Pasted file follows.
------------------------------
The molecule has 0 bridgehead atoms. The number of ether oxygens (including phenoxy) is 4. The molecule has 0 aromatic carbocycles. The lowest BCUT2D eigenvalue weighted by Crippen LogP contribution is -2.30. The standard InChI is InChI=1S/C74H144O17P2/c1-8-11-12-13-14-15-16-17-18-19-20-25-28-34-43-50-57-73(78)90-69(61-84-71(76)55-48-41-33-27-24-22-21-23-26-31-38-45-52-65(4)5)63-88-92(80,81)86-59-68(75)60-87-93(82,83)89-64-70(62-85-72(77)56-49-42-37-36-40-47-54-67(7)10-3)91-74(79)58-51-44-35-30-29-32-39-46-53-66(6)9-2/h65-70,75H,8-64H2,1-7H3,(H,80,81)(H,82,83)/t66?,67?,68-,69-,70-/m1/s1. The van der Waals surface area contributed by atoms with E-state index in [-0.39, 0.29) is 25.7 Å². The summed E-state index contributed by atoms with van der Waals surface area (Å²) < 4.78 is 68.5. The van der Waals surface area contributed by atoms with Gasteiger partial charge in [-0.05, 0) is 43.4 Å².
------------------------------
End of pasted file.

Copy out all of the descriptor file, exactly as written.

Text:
The molecule has 0 bridgehead atoms. The number of ether oxygens (including phenoxy) is 4. The molecule has 0 aromatic carbocycles. The lowest BCUT2D eigenvalue weighted by Crippen LogP contribution is -2.30. The standard InChI is InChI=1S/C74H144O17P2/c1-8-11-12-13-14-15-16-17-18-19-20-25-28-34-43-50-57-73(78)90-69(61-84-71(76)55-48-41-33-27-24-22-21-23-26-31-38-45-52-65(4)5)63-88-92(80,81)86-59-68(75)60-87-93(82,83)89-64-70(62-85-72(77)56-49-42-37-36-40-47-54-67(7)10-3)91-74(79)58-51-44-35-30-29-32-39-46-53-66(6)9-2/h65-70,75H,8-64H2,1-7H3,(H,80,81)(H,82,83)/t66?,67?,68-,69-,70-/m1/s1. The van der Waals surface area contributed by atoms with E-state index in [-0.39, 0.29) is 25.7 Å². The summed E-state index contributed by atoms with van der Waals surface area (Å²) < 4.78 is 68.5. The van der Waals surface area contributed by atoms with Gasteiger partial charge in [-0.05, 0) is 43.4 Å².